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Look: Ancient teeth hints at a similarity between Neanderthal and human brains

Dr. Patrick Mahoney

For all we know about the adult lives of ancient Neanderthals, we know even less about their childhoods.

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That’s because very few fossils of Neanderthal children and babies have been discovered — save for a few specimens here and there.

Tracing their early years could shed light on how Neanderthals developed.

The answers we glean may in turn illuminate other mysteries, such as how their mental and physical capabilities compared to those of ancient humans.

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We know that Neanderthals had baby teeth, just like humans.

These teeth can reveal how quickly Neanderthal children began eating solid food — a developmental milestone that correlates with a period of accelerated brain growth.

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In a new study published Wednesday in the journal Proceedings of the Royal Society B, researchers describe baby teeth samples from three Neanderthals.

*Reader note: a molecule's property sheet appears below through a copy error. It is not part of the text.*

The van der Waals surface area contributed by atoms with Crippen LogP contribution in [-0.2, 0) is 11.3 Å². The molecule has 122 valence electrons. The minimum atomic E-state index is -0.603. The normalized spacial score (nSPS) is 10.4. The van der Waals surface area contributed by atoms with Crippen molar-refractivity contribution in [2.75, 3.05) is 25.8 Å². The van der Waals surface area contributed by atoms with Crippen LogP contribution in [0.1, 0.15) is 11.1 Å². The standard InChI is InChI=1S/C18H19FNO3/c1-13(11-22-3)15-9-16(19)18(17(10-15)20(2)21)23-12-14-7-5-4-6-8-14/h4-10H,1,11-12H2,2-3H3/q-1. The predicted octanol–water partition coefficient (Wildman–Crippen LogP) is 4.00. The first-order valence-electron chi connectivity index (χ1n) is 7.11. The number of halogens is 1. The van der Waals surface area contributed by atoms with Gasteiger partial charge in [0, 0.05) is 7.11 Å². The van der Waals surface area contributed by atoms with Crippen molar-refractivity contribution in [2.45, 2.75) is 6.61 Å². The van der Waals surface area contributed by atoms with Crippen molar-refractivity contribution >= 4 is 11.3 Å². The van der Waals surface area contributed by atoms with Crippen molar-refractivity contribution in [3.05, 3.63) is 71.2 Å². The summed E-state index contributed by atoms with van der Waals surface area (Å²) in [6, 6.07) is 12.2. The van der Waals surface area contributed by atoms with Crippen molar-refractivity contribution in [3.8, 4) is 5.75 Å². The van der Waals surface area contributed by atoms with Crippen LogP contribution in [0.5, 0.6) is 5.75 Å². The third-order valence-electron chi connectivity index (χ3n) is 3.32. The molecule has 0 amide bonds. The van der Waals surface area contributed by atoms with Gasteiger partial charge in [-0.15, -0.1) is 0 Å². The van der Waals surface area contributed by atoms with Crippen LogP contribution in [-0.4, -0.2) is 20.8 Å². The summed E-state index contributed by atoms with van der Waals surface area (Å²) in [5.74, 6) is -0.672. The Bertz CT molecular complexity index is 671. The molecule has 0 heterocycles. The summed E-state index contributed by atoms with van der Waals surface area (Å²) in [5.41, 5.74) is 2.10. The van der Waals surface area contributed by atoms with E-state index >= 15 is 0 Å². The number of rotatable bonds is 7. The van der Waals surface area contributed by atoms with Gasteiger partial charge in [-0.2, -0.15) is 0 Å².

They sought to find out how quickly these teeth grew in.

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The teeth were discovered in Krapina, Croatia. They’re the remains of Neanderthals that lived about 130,000 years ago.

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Human babies typically get their first teeth — incisors — in the front of their mouths between 6-10 months old.

Molars and canines grow more slowly.

The researchers found that the rate of tooth growth in Neanderthals was similar to human babies, and in some cases even faster.

Dr. Patrick Mahoney

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Past analysis suggests Neanderthal infants may have been able to start processing food besides their mother’s milk at as early as 4 months old.

The research on the Krapina infants comes to a similar conclusion.

However, faster development is not necessarily a good thing.

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Study co-author B. Holly Smith tells Inverse that faster growth can indicate higher rates of mortality in a species.

“As the risk of death before reproduction increases, pressure to grow, develop, and reproduce earlier increases.”

B. Holly Smith, to Inverse

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If teeth appeared earlier in Neanderthals, it may mean their brains and bodies may have developed — and aged — more quickly than humans, too.